You have confused the rights of a citizen, with the rights of non-citizens. Not only that, but non-citizens who seek to kill your fellow citizens, and have already killed three thousand civillians in an un-provoked attack. But you don't care about that, if you did, you never would have made the argument you did. You care more about legal arguments, than about the lives of victims of murderers. I question your patriotism. You are no American. I beleive the true nature of your argument, it's wellspring, is simply cowardice, and hatred, specifically of the working class, (the class the communist's always thought would rise up and overthrow their capitalist oppressor's...how suprised they were, when the American working class told the commies to stick it, and how betrayed they felt, and still feel) albiet gussied up in respectable legal form. But, in the end, you watch women and children die, and all you do is talk. And mostly you talk about what we should not do, to stop it from happening again. It's unfortunate you, and others of your kind, can't suffer the fate you deserve, which is to die, blindfolded, by the side of the road, falling into the ditch that you just dug, with your last words being, of course, ones of utter suprise, how this is just impossible!
But I sleep better at night, knowing that this great, FREE, country is well protected, not by useless and self-important traitors like you, but by brave men and women, who, by the way, come from the lower and middle classes, and not the effete and effeminate upper class, and who know the price of freedom is not measured by the paragraph.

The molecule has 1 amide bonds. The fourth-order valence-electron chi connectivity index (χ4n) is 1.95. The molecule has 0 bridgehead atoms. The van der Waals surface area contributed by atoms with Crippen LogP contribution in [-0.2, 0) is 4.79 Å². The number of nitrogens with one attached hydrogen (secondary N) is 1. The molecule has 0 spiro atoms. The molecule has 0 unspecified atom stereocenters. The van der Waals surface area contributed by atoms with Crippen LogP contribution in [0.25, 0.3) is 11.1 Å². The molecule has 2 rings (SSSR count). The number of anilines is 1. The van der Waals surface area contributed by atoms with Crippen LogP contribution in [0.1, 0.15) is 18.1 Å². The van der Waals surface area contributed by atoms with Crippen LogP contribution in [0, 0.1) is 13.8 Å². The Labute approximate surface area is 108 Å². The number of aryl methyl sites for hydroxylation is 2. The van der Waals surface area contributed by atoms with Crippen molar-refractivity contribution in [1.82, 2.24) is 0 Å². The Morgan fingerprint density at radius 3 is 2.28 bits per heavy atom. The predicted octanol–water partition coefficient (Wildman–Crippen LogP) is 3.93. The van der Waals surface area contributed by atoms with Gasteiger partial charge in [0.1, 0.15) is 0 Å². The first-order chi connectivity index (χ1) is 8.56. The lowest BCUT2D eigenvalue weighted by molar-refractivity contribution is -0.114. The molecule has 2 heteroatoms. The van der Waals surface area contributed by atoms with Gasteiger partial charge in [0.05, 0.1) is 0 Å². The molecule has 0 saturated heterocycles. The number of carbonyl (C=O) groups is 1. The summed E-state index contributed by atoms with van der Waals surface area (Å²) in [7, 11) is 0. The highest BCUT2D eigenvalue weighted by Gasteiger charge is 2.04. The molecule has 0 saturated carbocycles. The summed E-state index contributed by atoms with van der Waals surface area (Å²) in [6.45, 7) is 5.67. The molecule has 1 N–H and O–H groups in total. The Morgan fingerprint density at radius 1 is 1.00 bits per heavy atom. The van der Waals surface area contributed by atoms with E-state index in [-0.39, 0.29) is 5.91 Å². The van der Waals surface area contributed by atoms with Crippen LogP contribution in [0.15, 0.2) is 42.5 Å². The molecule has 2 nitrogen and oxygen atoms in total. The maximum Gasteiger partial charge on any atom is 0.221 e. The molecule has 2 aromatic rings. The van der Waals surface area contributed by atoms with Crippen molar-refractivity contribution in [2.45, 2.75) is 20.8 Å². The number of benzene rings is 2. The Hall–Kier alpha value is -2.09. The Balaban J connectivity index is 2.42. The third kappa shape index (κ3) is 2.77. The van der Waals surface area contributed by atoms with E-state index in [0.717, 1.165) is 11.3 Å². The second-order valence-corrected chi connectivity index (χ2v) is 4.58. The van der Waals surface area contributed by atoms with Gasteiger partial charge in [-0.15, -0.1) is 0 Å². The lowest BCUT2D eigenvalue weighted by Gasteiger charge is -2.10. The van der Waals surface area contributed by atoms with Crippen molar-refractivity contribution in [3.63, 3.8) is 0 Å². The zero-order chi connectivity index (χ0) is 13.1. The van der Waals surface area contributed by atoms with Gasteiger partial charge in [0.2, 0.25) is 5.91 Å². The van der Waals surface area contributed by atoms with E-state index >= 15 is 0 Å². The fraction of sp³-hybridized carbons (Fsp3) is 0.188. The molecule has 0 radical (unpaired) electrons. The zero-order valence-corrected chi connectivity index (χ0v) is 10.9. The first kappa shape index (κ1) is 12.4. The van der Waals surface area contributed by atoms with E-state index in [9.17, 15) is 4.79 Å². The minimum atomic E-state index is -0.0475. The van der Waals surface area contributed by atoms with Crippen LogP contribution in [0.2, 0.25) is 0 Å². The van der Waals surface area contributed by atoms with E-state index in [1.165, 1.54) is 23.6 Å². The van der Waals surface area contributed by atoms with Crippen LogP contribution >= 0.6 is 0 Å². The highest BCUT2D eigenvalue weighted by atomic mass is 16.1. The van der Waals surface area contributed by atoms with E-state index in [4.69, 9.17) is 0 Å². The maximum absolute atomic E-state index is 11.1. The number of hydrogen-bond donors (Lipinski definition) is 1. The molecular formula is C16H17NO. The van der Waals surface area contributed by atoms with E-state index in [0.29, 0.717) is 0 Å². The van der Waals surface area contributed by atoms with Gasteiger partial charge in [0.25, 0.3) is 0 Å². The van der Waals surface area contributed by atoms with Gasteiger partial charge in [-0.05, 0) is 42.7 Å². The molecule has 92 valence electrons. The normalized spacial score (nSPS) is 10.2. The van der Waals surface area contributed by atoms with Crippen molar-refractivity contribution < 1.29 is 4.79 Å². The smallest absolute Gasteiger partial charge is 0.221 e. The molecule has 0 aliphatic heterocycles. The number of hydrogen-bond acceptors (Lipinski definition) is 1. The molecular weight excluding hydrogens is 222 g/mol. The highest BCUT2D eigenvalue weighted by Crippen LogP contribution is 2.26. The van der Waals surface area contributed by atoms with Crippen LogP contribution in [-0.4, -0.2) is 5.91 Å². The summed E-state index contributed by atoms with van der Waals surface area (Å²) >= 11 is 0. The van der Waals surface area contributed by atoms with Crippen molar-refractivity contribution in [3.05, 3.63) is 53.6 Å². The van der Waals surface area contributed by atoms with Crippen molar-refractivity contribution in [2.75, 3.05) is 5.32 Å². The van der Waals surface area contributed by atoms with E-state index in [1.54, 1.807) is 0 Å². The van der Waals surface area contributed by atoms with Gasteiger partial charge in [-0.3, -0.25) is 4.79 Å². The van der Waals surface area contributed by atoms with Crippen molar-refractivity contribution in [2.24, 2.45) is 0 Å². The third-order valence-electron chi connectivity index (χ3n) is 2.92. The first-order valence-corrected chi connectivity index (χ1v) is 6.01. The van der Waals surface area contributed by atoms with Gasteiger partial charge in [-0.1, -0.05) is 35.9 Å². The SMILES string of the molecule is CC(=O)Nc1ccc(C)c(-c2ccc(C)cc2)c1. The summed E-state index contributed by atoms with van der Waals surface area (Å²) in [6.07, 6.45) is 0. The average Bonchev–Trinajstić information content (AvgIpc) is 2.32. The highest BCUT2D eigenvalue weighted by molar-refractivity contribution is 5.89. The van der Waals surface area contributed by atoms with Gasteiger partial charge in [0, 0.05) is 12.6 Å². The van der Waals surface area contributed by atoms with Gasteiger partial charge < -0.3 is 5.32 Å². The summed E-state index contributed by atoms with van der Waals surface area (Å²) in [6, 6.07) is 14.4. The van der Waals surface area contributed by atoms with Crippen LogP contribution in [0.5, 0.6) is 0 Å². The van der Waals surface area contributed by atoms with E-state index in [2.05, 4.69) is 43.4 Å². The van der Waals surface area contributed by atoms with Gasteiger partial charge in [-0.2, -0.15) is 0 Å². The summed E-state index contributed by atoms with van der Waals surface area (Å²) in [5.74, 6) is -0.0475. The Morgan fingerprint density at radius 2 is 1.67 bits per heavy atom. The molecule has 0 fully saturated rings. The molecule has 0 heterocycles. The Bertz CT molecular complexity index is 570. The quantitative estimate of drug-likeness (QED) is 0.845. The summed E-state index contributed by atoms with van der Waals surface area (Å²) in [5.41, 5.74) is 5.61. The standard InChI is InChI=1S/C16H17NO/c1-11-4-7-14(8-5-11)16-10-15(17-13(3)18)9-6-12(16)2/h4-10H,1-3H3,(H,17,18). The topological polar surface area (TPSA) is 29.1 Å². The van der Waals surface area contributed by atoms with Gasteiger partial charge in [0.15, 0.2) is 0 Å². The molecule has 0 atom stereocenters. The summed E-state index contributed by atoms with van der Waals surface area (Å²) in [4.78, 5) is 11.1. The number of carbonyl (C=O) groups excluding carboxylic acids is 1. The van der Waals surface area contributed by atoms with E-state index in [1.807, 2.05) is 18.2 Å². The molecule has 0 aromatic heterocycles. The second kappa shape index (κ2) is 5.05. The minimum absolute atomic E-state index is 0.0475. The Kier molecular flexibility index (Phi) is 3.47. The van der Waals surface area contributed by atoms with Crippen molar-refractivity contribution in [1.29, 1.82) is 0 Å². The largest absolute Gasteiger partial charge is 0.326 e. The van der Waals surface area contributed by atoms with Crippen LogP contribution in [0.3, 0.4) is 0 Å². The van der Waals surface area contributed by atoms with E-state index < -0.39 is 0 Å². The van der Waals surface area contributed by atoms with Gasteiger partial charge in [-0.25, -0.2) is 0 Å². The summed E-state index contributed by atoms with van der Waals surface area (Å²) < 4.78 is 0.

Hope you didn't lose too many billable hours writng your post's.
Interesting that you mention Mcarthyism, with no mention of what led up to it, namely communist spies, and sympathizers, taking over unions, by intimindations and beatings, ruining and blacklisting any who opposed them, for years beforehand. There was indeed a commiunist scare, it was caused by communist spies and their friends. But the commies still around don't want us to remember that. Just like the Wahhabbi's have there friends in this country now...but I suspect you, the great defender of our freedoms (as long as we are not actually alive to claim them) already know that.
Prometheus wrote:

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On 10 Nov 2006 21:43:23 -0800, snipped-for-privacy@jelly.toast.net wrote:

<<< Snip brainless garbage >>>
And fuck you too.
That load of crap was so ignorant, it's not even worthy of a full response.
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Pardon me, but do the words "All men (and women and kids) are created equal" ring a bell? Not "All U.S. citizens", but all people. Inalienable rights for_all_ people. That should clear things up. Now go back to watching "Lost". Tom snipped-for-privacy@jelly.toast.net wrote:

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Just curious where that appears in the U.S. Constitution....
Non-citizens *don't* have the same rights as citizens. One obvious example is that only citizens have the right to vote.
--
Regards,
Doug Miller (alphageek at milmac dot com)
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Doug Miller (in AVi5h.584$ snipped-for-privacy@newssvr13.news.prodigy.com) said: